By Matt Cooney,
Henry Ford was one of the great industrial revolutionaries. Twenty-first century prosperity is largely down to the production-line efficiencies pioneered by Ford and his peers, fine-tuning the separation of labour to the point that almost everything can be produced as a commodity. We wouldn’t have the modern middle class without him.
So why would Caroline Robinson have a problem with that? Simply put, she reckons the mantra of doing more with less isn’t the answer to every problem. “The systems in place for decision-making in society are still based on the old Henry Ford production line model,” she tells Gena Tuffery on page 60, “very rationalist and always searching for the quickest, cheapest option. We aspire to the notion of sustainability, but how can we achieve this when we’re using a system that contradicts it?”
Economies of scale are a wonderful thing, if your mission in life is to make more stuff. But increasingly that’s not what consumers want; they want products and services that have some meaning, with less waste and without exploitation. This leads to some short-term absurdities, like electric utilities spending their marketing budget urging us to use less of their product, but over time the new relationship between companies and their customers will settle into something more meaningful.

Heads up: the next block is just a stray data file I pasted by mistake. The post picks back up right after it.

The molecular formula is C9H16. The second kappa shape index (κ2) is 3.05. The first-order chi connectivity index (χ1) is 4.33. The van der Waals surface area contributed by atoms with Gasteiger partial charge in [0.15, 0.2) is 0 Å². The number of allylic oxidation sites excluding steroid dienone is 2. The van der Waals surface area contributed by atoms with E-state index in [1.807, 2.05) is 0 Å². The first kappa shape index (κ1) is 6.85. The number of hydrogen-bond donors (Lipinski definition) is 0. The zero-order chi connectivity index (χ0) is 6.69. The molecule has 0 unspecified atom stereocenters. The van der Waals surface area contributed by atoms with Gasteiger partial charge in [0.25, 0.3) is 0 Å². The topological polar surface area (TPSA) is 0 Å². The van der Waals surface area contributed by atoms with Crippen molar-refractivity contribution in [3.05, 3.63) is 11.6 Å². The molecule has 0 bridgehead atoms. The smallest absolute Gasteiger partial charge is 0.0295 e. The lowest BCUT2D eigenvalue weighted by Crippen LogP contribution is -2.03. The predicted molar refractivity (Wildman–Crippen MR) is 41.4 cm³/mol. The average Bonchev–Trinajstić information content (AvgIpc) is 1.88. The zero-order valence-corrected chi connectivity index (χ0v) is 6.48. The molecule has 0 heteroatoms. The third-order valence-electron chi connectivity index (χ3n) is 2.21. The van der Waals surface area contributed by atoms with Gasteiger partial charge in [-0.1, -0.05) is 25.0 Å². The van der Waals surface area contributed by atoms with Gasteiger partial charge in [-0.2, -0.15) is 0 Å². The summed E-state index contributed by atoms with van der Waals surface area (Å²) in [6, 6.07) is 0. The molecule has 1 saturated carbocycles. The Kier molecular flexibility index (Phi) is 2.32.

On the surface, this might seem to bode well for New Zealand. Many Kiwis have long resisted specialisation of their own labour: we pride ourselves on being able to turn our talents to most things (see our stories on Fabel and Charlie Ash on page 40). But of course no-one is suggesting ditching the production line; instead, it’s the way we research, design, market and sometimes manufacture our goods and services.
So what Robinson is doing does point the way to the future. She’s trying to build a more direct relationship with the people who will benefit from her work, and a better way of collaborating with colleagues and partners. It’s a theme that several writers return to in this issue, and it’s a change that Generation C understands intuitively. Crack this problem and you have something more valuable than mean efficiency.